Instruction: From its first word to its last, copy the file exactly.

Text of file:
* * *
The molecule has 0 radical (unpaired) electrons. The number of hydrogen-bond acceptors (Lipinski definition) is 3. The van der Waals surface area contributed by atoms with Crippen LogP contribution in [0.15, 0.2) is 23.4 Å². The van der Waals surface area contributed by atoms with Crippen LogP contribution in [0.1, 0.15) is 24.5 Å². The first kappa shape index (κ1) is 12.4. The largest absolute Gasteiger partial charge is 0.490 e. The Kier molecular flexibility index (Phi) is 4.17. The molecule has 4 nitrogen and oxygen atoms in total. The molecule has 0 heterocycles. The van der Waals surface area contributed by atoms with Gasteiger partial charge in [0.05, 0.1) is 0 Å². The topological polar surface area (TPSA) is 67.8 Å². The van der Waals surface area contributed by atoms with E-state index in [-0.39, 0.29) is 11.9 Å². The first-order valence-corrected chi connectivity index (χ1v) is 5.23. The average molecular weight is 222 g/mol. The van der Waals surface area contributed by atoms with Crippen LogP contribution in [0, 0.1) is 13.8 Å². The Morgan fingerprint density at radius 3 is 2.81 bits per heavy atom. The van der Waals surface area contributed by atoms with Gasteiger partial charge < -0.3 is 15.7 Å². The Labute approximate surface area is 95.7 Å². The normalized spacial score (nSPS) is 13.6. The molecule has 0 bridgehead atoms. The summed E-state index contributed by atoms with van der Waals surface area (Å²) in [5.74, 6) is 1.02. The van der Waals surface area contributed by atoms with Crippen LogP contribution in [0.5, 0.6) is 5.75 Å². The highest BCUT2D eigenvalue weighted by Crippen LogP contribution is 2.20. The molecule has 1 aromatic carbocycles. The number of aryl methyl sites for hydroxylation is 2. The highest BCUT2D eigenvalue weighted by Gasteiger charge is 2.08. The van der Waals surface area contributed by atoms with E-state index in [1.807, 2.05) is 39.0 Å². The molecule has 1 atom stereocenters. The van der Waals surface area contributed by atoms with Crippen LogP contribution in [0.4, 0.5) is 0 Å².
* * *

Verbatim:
The molecule has 0 radical (unpaired) electrons. The number of hydrogen-bond acceptors (Lipinski definition) is 3. The van der Waals surface area contributed by atoms with Crippen LogP contribution in [0.15, 0.2) is 23.4 Å². The van der Waals surface area contributed by atoms with Crippen LogP contribution in [0.1, 0.15) is 24.5 Å². The first kappa shape index (κ1) is 12.4. The largest absolute Gasteiger partial charge is 0.490 e. The Kier molecular flexibility index (Phi) is 4.17. The molecule has 4 nitrogen and oxygen atoms in total. The molecule has 0 heterocycles. The van der Waals surface area contributed by atoms with Gasteiger partial charge in [0.05, 0.1) is 0 Å². The topological polar surface area (TPSA) is 67.8 Å². The van der Waals surface area contributed by atoms with E-state index in [-0.39, 0.29) is 11.9 Å². The first-order valence-corrected chi connectivity index (χ1v) is 5.23. The average molecular weight is 222 g/mol. The van der Waals surface area contributed by atoms with Crippen LogP contribution in [0, 0.1) is 13.8 Å². The Morgan fingerprint density at radius 3 is 2.81 bits per heavy atom. The van der Waals surface area contributed by atoms with Gasteiger partial charge < -0.3 is 15.7 Å². The Labute approximate surface area is 95.7 Å². The normalized spacial score (nSPS) is 13.6. The molecule has 0 bridgehead atoms. The summed E-state index contributed by atoms with van der Waals surface area (Å²) in [5.74, 6) is 1.02. The van der Waals surface area contributed by atoms with Crippen LogP contribution in [0.5, 0.6) is 5.75 Å². The highest BCUT2D eigenvalue weighted by Crippen LogP contribution is 2.20. The molecule has 1 aromatic carbocycles. The number of aryl methyl sites for hydroxylation is 2. The highest BCUT2D eigenvalue weighted by Gasteiger charge is 2.08. The van der Waals surface area contributed by atoms with E-state index in [1.807, 2.05) is 39.0 Å². The molecule has 1 atom stereocenters. The van der Waals surface area contributed by atoms with Crippen LogP contribution in [0.4, 0.5) is 0 Å².